The surplus food was all gone, and Carolyn Butler was sweeping up by 9:30 Thursday morning at the Annapolis Gardens Recreation Center.

"We opened at 8 and were done an hour later," said Butler, site coordinator at the public housing project for Operation Food Sharing.

Moments later, an elderly woman and a young girl came and quicklyleft, their shopping bag empty.

"It would be nice if we could getmore food," Butler said. "It's sad when it's 5 after 9 and we're outof this and out of that."

When mothers show up and have six or seven children to feed, some types of food go more quickly than others.One woman listed 11 people in her family and took away a pound of butter for each.

But nothing goes to waste, Butler said, noting thatpeople came from as far as Glen Burnie on their way to work.

Those first in line were happy to get 10 potatoes each -- not pounds, potatoes -- even though "a lot of them had little sprouts growing out ofthem," she said.

"We never turn anybody away," Butler said. "Theytake whatever's left."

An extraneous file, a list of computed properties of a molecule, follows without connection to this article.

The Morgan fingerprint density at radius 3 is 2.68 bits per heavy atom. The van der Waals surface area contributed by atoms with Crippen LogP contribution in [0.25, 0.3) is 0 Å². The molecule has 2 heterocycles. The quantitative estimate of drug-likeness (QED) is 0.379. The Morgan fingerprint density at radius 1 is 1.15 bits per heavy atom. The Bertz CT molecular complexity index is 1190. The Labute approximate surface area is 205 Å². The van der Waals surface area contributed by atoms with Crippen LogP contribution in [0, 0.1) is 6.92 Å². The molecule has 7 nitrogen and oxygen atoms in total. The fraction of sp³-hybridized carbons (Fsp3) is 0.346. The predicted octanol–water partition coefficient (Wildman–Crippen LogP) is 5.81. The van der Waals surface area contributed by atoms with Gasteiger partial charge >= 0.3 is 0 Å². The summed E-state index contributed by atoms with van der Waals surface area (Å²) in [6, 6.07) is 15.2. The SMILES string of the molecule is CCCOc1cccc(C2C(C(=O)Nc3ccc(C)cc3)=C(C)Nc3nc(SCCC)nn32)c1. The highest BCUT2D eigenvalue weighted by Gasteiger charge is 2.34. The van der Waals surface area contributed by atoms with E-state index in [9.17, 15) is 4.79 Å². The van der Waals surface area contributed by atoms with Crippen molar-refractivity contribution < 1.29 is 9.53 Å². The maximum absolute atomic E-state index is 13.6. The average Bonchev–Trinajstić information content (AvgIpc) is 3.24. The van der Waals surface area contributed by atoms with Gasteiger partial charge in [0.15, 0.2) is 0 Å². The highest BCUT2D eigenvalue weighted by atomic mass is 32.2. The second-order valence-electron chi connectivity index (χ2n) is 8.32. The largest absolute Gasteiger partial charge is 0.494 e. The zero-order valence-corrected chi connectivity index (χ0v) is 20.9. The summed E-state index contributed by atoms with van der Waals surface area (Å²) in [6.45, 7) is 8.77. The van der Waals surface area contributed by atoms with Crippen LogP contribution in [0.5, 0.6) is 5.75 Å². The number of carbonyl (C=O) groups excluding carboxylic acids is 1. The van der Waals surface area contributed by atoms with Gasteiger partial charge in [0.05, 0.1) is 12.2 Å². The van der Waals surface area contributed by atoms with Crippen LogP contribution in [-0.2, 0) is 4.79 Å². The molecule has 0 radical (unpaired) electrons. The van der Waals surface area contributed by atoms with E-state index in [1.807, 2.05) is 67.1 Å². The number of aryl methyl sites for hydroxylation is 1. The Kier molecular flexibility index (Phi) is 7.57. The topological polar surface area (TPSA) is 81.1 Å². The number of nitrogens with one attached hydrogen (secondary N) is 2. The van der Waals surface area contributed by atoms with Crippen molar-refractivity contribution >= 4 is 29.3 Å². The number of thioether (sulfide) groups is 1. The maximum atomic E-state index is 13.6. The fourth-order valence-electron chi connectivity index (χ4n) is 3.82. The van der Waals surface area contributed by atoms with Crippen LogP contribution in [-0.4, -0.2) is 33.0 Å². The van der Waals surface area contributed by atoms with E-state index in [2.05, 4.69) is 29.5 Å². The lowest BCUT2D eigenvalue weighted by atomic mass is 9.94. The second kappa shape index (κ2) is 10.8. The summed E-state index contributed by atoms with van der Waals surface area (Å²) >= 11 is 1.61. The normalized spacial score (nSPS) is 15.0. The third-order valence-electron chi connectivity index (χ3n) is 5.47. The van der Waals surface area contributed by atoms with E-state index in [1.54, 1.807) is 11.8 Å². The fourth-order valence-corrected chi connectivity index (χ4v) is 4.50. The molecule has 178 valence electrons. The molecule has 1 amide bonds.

In past years, when the farmers' surpluseswere bigger, Butler said as many as 200 families received food. Thistime, the proj

ect's Planning Action Council volunteers only had enough for 70 households.

But the PAC made sure to set aside nine bags of groceries for delivery to elderly and disabled residents who couldn't make it to the recreation center.

Single women head most Annapolis public housing families, sometimes with four generations ina six-room apartment. These are the people county Food Bank DirectorBruce Michalec says "are locked in" to the various welfare programs that pay for rent, foodand medical aid.

And when the welfare safety net doesn't stretch far enough, social service providers often makeup the difference.

Butler and other volunteers try to fill in thegaps for missing or working parents in the Annapolis Housing Authority projects.

The PAC organized a field trip earlier this month forteen-agers to see "New Jack City," a new movie that recounts the rise and fall of an inner-city drug lord.

When actor Wesley Snipes finally was gunned down, Butler recalls, "Everybody clapped, and I was so glad because I was hoping nobody would say, 'I want to be just like him.' "

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